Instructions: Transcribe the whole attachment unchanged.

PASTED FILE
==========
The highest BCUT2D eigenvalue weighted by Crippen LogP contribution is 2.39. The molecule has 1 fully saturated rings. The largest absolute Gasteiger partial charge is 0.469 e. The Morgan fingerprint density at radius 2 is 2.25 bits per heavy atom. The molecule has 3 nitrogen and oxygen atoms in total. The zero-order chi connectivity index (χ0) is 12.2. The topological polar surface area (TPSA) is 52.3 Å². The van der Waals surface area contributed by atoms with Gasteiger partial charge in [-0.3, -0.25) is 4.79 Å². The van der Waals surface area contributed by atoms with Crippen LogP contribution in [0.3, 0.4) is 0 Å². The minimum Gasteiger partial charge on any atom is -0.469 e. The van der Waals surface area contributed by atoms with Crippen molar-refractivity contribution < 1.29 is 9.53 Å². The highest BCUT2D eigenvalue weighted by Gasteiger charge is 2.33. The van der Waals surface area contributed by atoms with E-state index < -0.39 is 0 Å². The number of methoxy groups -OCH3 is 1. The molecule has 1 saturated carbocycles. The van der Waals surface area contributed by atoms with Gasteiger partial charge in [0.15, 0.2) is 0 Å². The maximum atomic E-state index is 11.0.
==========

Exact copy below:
The highest BCUT2D eigenvalue weighted by Crippen LogP contribution is 2.39. The molecule has 1 fully saturated rings. The largest absolute Gasteiger partial charge is 0.469 e. The Morgan fingerprint density at radius 2 is 2.25 bits per heavy atom. The molecule has 3 nitrogen and oxygen atoms in total. The zero-order chi connectivity index (χ0) is 12.2. The topological polar surface area (TPSA) is 52.3 Å². The van der Waals surface area contributed by atoms with Gasteiger partial charge in [-0.3, -0.25) is 4.79 Å². The van der Waals surface area contributed by atoms with Crippen LogP contribution in [0.3, 0.4) is 0 Å². The minimum Gasteiger partial charge on any atom is -0.469 e. The van der Waals surface area contributed by atoms with Crippen molar-refractivity contribution < 1.29 is 9.53 Å². The highest BCUT2D eigenvalue weighted by Gasteiger charge is 2.33. The van der Waals surface area contributed by atoms with E-state index < -0.39 is 0 Å². The number of methoxy groups -OCH3 is 1. The molecule has 1 saturated carbocycles. The van der Waals surface area contributed by atoms with Gasteiger partial charge in [0.15, 0.2) is 0 Å². The maximum atomic E-state index is 11.0.